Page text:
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Pharma seminar new version


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Pharma seminar new version

  2. 2. What is angina pectoris??
  3. 3. Types of angina?
  4. 4. Myocardial infarctionMyocardial cell death due to prolonged ischemia
  5. 5. Antianginal DrugsPrinciple of action:• Angina can be viewed as a problem of oxygen supply and demand , so these drugs will either increase supply of oxygen and nutrients of reduce myocardial oxygen demand or both.
  6. 6. Supply can be increased by :1*dilating coronary artery2*slowing the heart (coronary flow, uniquelyoccurs in diastole, which lengthens as heartrate falls).Demand can be reduced by :1*reducing afterload (i.e. reducing peripheralresistance)Reducing the work of heart in perfusing thetissues.2*reducing preload( i.e. venous fillingpressure ) according to starlings law of theheart, workload and oxygen demand varieswith stretch of cardiac muscle fibers3*slowing the heart
  7. 7. Classification:1- NITRATES:a)Short acting: glyceryl trinitrate( GTN, nitrogylerine)b)Long acting : isosorbide dinitrate (if given sublingually its short acting),isosorbide mononitrate,erythrityl tetranitrate, pentaerythritol tertanitrate.2- B BLOCKERS: propranolol, metoprolol, atenolol , carvidelol and others3- CALCIUM CHANNEL BLOCKERS:a)Dihydropyridines : nefidepine, nicardepine, felodepine, amlodepine,nitrendepine, lercanidepine, benidepine.b)Non dihydropyridines: verapamil, diltiazem4-POTASSIUM CHANNEL OPENER: nicorandil5-Antiplatelet Drugs: Aspirin , Warfarin (CoumadinClopidogrel6- OTHERS:Dipyridamole,trimetazidine,ranolazine,oxyphedrine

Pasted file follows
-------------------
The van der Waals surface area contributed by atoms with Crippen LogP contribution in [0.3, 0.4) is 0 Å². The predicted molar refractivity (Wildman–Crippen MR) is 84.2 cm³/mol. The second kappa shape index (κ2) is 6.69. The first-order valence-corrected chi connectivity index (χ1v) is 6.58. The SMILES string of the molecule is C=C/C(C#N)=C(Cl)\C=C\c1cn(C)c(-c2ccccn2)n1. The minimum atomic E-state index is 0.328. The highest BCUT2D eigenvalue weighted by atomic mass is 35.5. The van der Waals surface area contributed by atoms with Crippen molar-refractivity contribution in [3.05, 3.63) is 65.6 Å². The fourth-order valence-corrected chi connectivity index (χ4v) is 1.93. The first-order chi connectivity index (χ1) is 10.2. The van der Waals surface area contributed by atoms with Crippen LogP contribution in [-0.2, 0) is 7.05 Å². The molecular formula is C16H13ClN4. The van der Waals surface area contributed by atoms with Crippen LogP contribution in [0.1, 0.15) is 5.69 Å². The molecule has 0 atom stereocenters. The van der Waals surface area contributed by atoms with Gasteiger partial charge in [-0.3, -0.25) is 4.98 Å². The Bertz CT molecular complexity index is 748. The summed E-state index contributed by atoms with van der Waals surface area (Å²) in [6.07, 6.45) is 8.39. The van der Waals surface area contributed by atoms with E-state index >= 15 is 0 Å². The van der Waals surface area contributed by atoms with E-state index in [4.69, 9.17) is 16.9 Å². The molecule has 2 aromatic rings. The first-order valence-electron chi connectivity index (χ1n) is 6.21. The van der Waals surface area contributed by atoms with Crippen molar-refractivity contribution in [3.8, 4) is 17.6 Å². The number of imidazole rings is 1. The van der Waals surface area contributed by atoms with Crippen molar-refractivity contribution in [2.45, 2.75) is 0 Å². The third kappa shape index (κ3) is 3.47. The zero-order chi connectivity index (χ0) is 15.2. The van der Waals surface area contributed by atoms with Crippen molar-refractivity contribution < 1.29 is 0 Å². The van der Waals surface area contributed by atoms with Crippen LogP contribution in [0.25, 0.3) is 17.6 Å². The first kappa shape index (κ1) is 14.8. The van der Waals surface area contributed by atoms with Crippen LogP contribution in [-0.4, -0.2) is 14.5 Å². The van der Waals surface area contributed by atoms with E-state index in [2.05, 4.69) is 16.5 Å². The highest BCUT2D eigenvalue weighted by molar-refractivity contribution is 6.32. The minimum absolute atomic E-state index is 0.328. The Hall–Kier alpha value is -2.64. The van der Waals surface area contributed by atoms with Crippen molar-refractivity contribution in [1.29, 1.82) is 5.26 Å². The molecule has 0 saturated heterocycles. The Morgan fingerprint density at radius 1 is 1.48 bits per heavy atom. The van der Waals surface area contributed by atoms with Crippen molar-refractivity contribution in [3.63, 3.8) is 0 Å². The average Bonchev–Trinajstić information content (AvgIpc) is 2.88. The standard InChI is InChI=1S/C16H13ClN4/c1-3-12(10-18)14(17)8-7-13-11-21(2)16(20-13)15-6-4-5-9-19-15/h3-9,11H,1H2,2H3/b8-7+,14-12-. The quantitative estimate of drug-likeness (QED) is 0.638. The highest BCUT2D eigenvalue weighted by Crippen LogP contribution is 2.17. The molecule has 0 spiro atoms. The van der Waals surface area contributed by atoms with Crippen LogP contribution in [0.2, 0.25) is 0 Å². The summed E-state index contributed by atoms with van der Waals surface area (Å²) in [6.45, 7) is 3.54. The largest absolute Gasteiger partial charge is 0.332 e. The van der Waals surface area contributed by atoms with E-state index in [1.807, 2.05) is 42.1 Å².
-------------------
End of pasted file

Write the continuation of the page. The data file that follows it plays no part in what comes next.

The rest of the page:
8. 8. 1-NITRATES AND NITRITESAre simple nitric and nitrous acid esters of glycerolClassification of nitrates:1. Rapidly acting nitrates * used to terminate acute attack of angina * e.g.- Nitroglycerin and Amyl nitrate * usually administered sublingually2. Long acting nitrates * used to prevent an attack of angina * e.g. -Erythrytyl tetranitrate, Isosorbide dinitrate, Pentaerythrytol tetranitrate * administered orally or topically